While I'm getting to grips with the joys of freelance writing and the slightly lesser joys of job applications, I've joined the lovely people at 26 Books, run by The Telegraph's Shane Richmond, as a blogger. You read 26 books in a year, and then you write about them. Easy! No, it turns out it's bloody hard. Not the reading, that's fine, but I'd forgotten how terrifying it is writing for new people on a new subject for the first time.
[Here's my first post, about the miraculous Angela Carter's final book, Wise Children.]
Carter is a delicious writer. I’ve only read two of her novels, six years apart, and I’m tempted to keep that distance so I don’t just guzzle down the rest and make myself sick. As it is, the first – the batty and beautiful Nights At The Circus – makes a theatrical diptych with this, Carter’s last novel, a bawdy, Bardish chronicle of a showbiz family tree which has the unnerving feeling of Ballet Shoes narrated by Barbara Windsor.
It’s narrated by Dora Chance, an ageing Brixtonite whose life since 12 has been spent furiously dancing up cash with her identical twin, Nora, and who has taken on the mantle of chronicling the sprawling history of the Hazard family, a cross between the Oliviers, Redgraves and Jaggers. The illegitimate children of legendary Shakespearean actor Sir Melchior Hazard (a ham of the highest order), the Chance sisters are born on the wrong side of the bedspread and the tracks. In a big hurrah for south of the river, they live in Brixton, in a bubble of glamour and grind with their adoptive Grandma – a naturist alcoholic whose iron-jawed nature has much in common with Giles’ indestructible Grandma. I love south London, and as it barely gets a footnote in most novels beyond “This is where crime happens”, this made me empathise with the Chances even more.
Kicking off with the Chances about to turn 75, they’re invited to their illustrious father’s 100th birthday party and here start the reminiscences. From their teens spent as dancing starlets the Lucky Chances to post-WWII mediocrity in nude revues, the girls exist in showbiz’s mucky shadow while their father climbs ever higher, spilling wives and children as he goes. High and low culture eventually meet and they cross paths for a Shakespearean revue which becomes a smash hit, leading to tangles with Hollywood, marriage and intense family rivalry.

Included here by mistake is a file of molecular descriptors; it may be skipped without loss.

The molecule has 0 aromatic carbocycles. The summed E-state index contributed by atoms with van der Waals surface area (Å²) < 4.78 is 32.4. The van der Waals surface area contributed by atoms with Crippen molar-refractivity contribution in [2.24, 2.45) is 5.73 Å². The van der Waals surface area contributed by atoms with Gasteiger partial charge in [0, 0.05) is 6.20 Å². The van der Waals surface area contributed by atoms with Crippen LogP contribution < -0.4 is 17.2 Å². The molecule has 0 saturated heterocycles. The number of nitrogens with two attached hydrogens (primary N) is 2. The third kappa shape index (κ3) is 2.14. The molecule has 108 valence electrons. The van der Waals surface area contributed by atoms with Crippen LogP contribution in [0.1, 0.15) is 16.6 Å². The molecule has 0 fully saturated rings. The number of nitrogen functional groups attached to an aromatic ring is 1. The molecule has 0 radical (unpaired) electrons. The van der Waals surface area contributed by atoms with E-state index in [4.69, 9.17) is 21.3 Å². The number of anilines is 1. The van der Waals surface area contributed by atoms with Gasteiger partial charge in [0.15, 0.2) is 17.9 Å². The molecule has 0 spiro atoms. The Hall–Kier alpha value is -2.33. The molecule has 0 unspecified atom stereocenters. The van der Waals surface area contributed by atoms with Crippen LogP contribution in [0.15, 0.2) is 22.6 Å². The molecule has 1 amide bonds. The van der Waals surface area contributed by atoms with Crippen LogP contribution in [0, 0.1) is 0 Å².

But the plot is the least of the reasons to enjoy Wise Children: Carter wields language rather like the Caterpillar wields his peyoteish pipe in Alice in Wonderland, creating jewelled and jaded characters that make perfect sense in their chaotic world, while not always being filled out much beyond a shorthand name and vague outline. Nights at the Circus was liberally embellished with magical realism – it featured a 6′2″ “cockney Venus” with wings and a circus adventure through Russia – and while Wise Children cranks down the whimsy by a few notches, Carter’s witchy way with characters still illuminates every page, from an angelic, nameless tenor who steals Dora’s heart to Melchior’s abandoned first wife, nicknamed Wheelchair, who lives in the Chances’ house. Magic does exist in Wise Children, but it’s sleight of hand: cuckoo’s nest children, borrowed lovers and a liberal smattering of hoodwink.
Carter builds her own Shakespearean farce from his comedy building blocks: mistaken identity being a major one. Fathers and mothers are interchangeable: gin-soaked Grandma may be the Chances’ real mother, their makeshift father Peregrine is the actual father to Melchior’s ghastly twin daughters Saskia and Imogen, Dora swaps places with Nora so she can borrow her boyfriend. Those at the bottom of the social pile rise, cruel children are punished, and the dead rise again for a last-minute entrance. a high-octane finale and list of Dramatis Personae at the end, stock characters and wordplay, Old Nanny, dance teacher Mrs Worthington (ha!), Daisy Duck and the risky Chances and Hazards themselves. Nora and Dora shrug on their full names, Leonora and Floradora, as the moment arises It also touches on the parts Shakespeare delicately glosses over: incest and boyfriend-swapping among others, all dropped in with the same breezy insouciance as Dora’s ongoing battle with saucy spellings: “come (or do you spell it ‘cum’, I’m never sure)”.
Oh yes – and the best definition of a happy ending I’ve ever read:
“But, truthfully, these glorious pauses do, sometimes, occur in the discordant but complementary narratives of our lives and if you choose to stop the story there, at such a pause, and refuse to take it any further, then you can call it a happy ending.”
It’s tricky to pick out specific lines for particular praise as every phrase is woven into the next. Carter’s gutsy, gorgeous world is probably best summed up by its last: “What a joy it is to dance and sing!” Filled as it is with chapters to roll on the tongue and savour, this is also a bloody good read for those balefully enduring a booze-free January.